In the wake of the euphoria and national pride of this summer’s London Olympics, this November we hosted a breakfast seminar led by Paul Dickinson from the Olympic Delivery Authority who was head of procurement for the Olympic Park.
He discussed some of the core principles behind the rigorous process that enabled one of the country’s largest and most complex construction projects to be delivered on budget and on time.
I also spoke at this event alongside Paul and KPMG. The seminar covered current trends in procurement, focussing on cost efficiency, auditability, risk management and the importance of developing a real understanding of the supply chain.
Mr Dickinson was involved in the Olympic project for six years, overseeing its procurement, delivery and its subsequent deconstruction/tranformation. The mammoth task of clearing the ground at the 2.5 km2 site began back in 2007, with build of the infrastructure and venues starting the following year. The team successfully completed all of the major buildings as planned in July 2011, a year ahead of any previous games, allowing time for extensive testing. The core values behind the games of raising the bar and using the power of the Olympics to inspire change were also incorporated into the procurement and construction process.
There was a real drive to move forward and do things differently, including being ‘inspirational’ in the way that suppliers were dealt with; being open and respectful; working as a team across the massive number of suppliers; and delivering something distinctive. The values of equality and diversity, and protecting the environment by delivering the greenest ever games as well as involving the local community, for example by providing apprenticeship schemes, were also ingrained within the construction process.
Mr Dickinson and his team then had to manage 96 tier 1 suppliers and 869 critical tier 2 and 3 suppliers – the average number of daily site workers was 10,490. As in any project, managing the risk of suppliers’ financial stability was a key concern - only a handful of suppliers became insolvent over the period, with no impact on the project, and Mr Dickinson attributes this to an in depth understanding of the supply chain. He said that while the construction of the Olympic Park had pushed boundaries in this area, it still needed to go further.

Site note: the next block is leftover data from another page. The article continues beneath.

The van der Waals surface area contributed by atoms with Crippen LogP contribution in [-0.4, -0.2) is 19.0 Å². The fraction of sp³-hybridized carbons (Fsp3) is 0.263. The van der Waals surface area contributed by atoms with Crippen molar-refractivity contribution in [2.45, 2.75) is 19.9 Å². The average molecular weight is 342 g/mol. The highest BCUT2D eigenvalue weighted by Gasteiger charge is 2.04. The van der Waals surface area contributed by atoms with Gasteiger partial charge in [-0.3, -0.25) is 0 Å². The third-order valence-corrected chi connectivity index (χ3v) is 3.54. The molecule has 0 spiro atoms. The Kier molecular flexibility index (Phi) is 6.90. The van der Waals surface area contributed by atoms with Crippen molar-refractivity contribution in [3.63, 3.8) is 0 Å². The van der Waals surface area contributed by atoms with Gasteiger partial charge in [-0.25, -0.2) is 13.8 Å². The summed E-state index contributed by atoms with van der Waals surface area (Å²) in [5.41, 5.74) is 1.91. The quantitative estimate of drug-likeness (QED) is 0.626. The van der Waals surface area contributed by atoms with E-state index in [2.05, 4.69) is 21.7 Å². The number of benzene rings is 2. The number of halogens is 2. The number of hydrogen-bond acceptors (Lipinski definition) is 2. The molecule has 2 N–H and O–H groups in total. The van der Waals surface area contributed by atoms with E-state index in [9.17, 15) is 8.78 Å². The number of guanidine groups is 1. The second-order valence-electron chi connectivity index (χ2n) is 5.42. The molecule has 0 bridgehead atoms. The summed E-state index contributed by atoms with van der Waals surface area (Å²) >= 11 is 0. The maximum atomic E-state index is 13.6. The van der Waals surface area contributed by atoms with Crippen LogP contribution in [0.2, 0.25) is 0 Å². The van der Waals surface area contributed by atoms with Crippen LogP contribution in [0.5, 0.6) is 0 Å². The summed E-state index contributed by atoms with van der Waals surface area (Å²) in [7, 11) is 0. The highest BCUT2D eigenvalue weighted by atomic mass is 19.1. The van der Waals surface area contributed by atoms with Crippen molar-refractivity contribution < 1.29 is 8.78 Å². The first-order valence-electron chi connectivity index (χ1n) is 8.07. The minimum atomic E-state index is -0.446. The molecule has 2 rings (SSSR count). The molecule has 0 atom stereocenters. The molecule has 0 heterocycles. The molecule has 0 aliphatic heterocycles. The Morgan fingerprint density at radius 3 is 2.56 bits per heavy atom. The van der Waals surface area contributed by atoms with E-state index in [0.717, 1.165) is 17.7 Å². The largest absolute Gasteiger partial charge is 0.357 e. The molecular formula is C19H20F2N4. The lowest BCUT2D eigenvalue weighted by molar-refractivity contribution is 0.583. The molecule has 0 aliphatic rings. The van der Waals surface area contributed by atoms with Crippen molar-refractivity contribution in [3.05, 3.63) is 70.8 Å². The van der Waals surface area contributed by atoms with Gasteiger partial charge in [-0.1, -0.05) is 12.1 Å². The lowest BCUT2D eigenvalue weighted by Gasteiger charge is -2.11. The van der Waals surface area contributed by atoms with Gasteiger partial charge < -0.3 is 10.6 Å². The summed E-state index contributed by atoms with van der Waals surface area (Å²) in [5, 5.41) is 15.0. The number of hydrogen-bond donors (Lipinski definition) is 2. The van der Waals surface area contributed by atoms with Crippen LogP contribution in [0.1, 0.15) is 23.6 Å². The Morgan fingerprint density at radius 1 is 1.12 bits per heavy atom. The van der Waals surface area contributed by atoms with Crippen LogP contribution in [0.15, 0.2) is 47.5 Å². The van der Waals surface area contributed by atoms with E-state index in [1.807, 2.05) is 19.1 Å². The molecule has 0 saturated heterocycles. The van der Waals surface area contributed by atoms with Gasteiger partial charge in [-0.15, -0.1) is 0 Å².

The team also had the challenge of coping with logistical issues such as a site which had only two access points, but would involve huge contractor traffic with 529 daily vehicle movements of materias. It was estimated that the vehicle movements needed for concrete delivery alone would amount to 67,000! The solution – a concrete plant was constructed on the park. Rail deliveries were also used where possible.
Mr Dickinson stressed that using NEC3, a best practice, collaborative procurement contract, supplier contracts were not just seen as pieces of paper, but were actively used with procedures and timescales strictly adhered to. The process allowed issues to be raised early and resolved before they escalated – this required a different behaviour, with trust and cooperation on both sides. It proved successful with only a handful of legal disputes over the six year period. Contracts and costs were actively managed to avoid any surprises, and there was a huge amount of scrutiny to ensure value as the money was coming from the public purse. Mr Dickinson also emphasised the need for quotations to be robust in order to avoid issues further down the line.
The journey to transform a brownfield site into one of Europe’s biggest new parks with world class sports facilities was one of the most complex projects the country has seen involving 120 contracts; 900 suppliers; £150m spend per month; and 40,000 contracts. It provides an important learning legacy for procurement professionals – a robust process that is auditable, can incorporate change and is managed with vigour is the key to success. As Mr Dickinson concludes, good practice produces good results.
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